One afternoon after class, during a friendly conversation, one of my Caucasian friends mentioned how he did not understand the reason why the Korean people prayed out loud all at the same time (통성기도; Tong-Sung Prayer). It was a legitimate question for him since he was not as familiar with the Korean cultural leanings of holding onto the traditional aspects of life more so than conducting life actions, if you will, for functional purposes. He came from a western culture that emphasizes individual function and could not see the purpose of praying out loud all at once. For a Korean, it is more of a tradition and I assume it emphasizes the unity of the praying body (I also think it is in line with the emotional expression of ‘Han’ (‘한’) which is a difficult emotion to express in any other language or culture). Less apparent than such cultural differences are cultural gaps that lie between two different generations of the same race. It is less apparent but not so dissimilar to the aforementioned example of my friend’s difficulty in understanding the Korean style of prayer. The generational gap that was discussed in the two previous posts (Part 1, Part 2), are not just a result of difference in language. Cultures change through generations, arguably more so for immigrant cultures, and misunderstandings and surprise arise even within the same family members when we fail to acknowledge this change (sometimes the clash arises even with the acknowledgement but that is for the next post).
The typical second generation Asian-American, in their upbringing and education, has been more immersed in the individualized western perspective and culture, while the typical first generation Asian immigrant remain in their original culture even if they have lived in America for over a decade due to their refusal, for whatever reason, to assimilate into American culture (look at any Chinatowns in America). The gap then becomes apparent when we move past the sameness of our skin and analyze the actual cultural forces that have nurtured our worldviews. It would be beneficial to first understand the difference in cultural perspectives. One example that helps us understand this difference lies in the realm of choosing our vocation. The second generation Asian-American, I believe, would largely follow the wider American culture and use the mantra of “follow your passions” or “do what you like/enjoy” in thinking about choosing a vocation. The immigrant generation (note this based on anecdotal evidence) would generally find the ‘follow your passions’ sentiment not as determinative in discovering a vocation. For the older generations, the order is flipped, one chooses a vocation and then can begin to like it (Of course, they are not as naive to say that this always occurs, but this is the perspective out of which they think). Then, can this gap between generations be bridged by a mutual understanding of each others culture (i.e. an increase in knowledge of the other’s culture or perspective)? Yes, but only in part.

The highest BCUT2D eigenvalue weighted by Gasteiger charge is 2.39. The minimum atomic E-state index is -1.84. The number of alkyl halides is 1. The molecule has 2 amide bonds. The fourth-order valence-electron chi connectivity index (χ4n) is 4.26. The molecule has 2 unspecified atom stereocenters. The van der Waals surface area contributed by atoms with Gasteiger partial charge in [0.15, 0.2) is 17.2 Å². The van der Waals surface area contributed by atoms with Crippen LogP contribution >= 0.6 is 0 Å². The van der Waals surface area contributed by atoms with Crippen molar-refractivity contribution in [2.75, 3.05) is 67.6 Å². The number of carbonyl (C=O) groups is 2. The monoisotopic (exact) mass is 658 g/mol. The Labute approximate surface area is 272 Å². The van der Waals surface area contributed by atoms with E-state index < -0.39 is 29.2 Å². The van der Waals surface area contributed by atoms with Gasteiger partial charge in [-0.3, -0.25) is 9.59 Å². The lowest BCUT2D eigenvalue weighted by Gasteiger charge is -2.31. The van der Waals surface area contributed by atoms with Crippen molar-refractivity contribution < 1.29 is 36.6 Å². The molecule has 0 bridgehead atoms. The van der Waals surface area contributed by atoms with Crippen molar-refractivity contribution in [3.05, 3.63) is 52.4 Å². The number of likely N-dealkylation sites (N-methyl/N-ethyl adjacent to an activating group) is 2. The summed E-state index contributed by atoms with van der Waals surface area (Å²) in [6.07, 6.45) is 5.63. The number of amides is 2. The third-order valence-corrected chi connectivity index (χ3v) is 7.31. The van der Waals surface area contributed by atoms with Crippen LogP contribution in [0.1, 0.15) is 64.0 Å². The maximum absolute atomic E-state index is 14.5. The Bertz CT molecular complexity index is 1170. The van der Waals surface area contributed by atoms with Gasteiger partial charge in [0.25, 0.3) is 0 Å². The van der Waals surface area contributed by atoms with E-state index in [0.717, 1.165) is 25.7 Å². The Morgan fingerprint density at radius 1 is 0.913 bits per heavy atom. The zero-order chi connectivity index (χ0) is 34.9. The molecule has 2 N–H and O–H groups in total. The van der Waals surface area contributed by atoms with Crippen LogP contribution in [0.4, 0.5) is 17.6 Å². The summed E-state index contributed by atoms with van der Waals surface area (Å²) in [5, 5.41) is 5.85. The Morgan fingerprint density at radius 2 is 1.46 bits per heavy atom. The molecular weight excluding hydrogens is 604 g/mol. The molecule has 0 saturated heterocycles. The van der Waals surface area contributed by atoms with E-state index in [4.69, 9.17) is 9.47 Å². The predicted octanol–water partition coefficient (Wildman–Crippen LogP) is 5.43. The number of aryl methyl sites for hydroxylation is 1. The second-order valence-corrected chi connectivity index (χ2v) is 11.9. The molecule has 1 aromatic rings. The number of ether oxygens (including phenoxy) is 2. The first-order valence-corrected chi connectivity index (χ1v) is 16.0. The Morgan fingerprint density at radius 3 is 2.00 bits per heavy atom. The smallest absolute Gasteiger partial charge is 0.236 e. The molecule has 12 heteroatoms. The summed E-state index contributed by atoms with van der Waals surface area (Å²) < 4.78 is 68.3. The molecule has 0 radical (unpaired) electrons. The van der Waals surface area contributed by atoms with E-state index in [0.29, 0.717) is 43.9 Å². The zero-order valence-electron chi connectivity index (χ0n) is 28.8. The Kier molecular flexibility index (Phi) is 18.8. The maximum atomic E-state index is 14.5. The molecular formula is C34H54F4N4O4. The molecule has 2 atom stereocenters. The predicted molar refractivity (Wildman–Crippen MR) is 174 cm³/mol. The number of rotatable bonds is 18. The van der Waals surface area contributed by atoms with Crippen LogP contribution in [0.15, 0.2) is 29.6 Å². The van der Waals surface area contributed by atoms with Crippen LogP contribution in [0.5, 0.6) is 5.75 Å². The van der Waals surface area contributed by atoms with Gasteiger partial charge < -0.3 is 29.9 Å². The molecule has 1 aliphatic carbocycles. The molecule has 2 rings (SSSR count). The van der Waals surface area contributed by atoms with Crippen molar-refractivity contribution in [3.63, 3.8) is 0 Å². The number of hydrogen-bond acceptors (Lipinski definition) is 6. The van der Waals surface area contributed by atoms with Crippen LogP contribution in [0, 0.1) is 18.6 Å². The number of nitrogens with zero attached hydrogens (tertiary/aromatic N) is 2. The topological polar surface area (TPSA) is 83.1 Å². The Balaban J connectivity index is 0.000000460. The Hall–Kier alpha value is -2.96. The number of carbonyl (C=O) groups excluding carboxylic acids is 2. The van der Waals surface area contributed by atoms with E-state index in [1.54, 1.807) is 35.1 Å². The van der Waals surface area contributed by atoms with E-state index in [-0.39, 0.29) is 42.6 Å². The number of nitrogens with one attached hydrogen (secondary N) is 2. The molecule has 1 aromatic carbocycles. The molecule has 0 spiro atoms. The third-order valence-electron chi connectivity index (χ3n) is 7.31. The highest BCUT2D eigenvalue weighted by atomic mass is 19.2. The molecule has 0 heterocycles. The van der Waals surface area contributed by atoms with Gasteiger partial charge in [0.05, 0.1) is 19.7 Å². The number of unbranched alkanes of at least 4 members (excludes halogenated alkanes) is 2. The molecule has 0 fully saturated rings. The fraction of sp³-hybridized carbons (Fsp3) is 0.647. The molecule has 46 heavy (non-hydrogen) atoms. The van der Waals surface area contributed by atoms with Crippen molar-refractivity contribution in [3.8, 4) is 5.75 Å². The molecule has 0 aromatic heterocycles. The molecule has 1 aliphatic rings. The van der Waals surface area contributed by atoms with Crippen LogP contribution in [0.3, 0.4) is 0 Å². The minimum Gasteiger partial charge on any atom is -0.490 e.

We can bridge it more fully if we begin to understand that this difference has a moral foundation and justification. Behind the affinity of western cultures for individualism and eastern cultures for social identity are underlining moral justifications, if you will. When the son in the initial dialogue (from part 1) was touting individual passion as the primary reason for pursuing Broadway acting, he was ascribing to it a value. In essence, he was saying fulfilling his passion was the most important criterion to fulfill when it comes to the topic of career. On the other hand, the father saw most value in the image that higher education presents to society and to him that was all important. The cultural gap is difficult to bridge because of these basic underlying preconceived notions of value (i.e. morals). But even with the acknowledgment of underlying value (and I must add for the Christian reader, neither Western individualism nor Eastern traditionalism is necessarily biblical), it may not be enough to bridge the generational gap. It may bring us closer, but there is one question that remains keeping the gap unbridged: ‘Whose notion of value is correct?’
The answering of that question to be continued….